6. The It wasn’t acceptable in the old days, you need to respect your elders mistruth:

Aviary Photo_130777194419254813

Really? Are you sure?

Everyone looks pretty scandalised, don’t they? Clearly, mothers didn’t feed uncovered in ‘the old days’.

In any case, no. Even if things were different in his day and he was embarrassed, he had the option of accepting the seat that was offered to him inside when he first complained to the staff. Depending on how old he was, in his day Aboriginal people may still have been classified as ‘fauna’ under Australian law and denied access to many facilities. Does that mean he has the right to object to an Indigenous guy ordering a coffee and sitting at the table beside his today? Nope, nope, nopity nope. Some change is for the better, especially when the principles have been enshrined in the law. Sorry, not sorry.

7. The I can’t see what’s happening right in front of me dummy spit:

Aviary Photo_130777195367256061

Yes… they’re clearly leaving in droves.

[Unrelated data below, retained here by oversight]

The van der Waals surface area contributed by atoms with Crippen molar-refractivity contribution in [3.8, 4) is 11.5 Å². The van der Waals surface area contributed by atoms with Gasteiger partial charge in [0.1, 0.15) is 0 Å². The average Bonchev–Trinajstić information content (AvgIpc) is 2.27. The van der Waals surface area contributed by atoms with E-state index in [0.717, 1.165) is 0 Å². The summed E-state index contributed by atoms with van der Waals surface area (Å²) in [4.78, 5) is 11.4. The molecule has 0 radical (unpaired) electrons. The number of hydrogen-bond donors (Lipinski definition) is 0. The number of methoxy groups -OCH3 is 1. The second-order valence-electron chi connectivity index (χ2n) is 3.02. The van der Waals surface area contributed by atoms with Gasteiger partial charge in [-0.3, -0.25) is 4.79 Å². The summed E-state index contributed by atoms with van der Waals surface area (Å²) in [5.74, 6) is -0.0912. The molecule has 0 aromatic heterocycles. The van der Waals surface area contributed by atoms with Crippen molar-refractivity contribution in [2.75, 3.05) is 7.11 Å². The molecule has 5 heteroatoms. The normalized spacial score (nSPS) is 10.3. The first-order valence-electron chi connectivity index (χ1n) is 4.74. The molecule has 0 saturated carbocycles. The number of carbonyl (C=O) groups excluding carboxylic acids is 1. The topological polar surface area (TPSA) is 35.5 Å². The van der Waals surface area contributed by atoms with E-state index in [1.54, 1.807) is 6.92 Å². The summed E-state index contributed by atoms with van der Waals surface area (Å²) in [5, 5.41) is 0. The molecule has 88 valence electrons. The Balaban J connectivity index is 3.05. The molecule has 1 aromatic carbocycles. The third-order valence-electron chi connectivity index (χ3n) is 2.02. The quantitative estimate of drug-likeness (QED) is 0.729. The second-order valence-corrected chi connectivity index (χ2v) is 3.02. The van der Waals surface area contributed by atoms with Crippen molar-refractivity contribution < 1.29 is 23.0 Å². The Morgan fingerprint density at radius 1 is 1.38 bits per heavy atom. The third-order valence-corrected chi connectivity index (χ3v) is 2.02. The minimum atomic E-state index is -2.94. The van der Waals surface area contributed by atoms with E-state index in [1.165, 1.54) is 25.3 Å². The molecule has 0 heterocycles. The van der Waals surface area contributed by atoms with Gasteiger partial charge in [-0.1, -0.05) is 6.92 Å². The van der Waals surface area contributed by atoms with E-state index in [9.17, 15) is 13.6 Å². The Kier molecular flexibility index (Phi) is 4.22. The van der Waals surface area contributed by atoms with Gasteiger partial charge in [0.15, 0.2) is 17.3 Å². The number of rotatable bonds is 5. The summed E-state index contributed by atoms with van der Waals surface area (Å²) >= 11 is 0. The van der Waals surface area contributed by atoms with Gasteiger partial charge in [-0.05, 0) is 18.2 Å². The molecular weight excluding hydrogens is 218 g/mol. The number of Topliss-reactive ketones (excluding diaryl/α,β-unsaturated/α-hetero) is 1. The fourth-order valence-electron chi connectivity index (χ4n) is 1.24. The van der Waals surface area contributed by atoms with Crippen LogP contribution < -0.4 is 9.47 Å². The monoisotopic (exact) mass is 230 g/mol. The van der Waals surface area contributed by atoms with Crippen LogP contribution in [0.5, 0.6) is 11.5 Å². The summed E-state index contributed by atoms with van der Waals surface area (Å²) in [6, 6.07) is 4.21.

As you say: ‘Oh well’… I’m sure the proprietors won’t miss one or two customers now. Chances are they wouldn’t welcome your business anyway. But remember, there’s no guarantee if you go elsewhere that some other mother isn’t planning to ruin your day with her tits:

Image credits: Breastfeeding at Chattanooga Bus Stop 1943 via

Breastfeeding at an Outdoor Meeting via – I couldn’t find the original source, please let me know if you can.

Flawed arguments against NIP courtesy of visitors to The Brisbane Times, The Morning Bulletin, and Cheese & Biscuits’ Facebook page.

‘Ruin Your Day’ is by Sparrow Folk and will do the opposite when you listen to it!

So, it seems this post is going to be receiving a lot more attention than I’m used to, sometime in the next few days! Thanks for reading. If you have a comment, please leave it below – I’d love to hear from you. Comments will be moderated so may not appear immediately – but I’ll happily publish any comment that isn’t obscene, abusive or obviously spam. (Yes, even if you disagree with me!).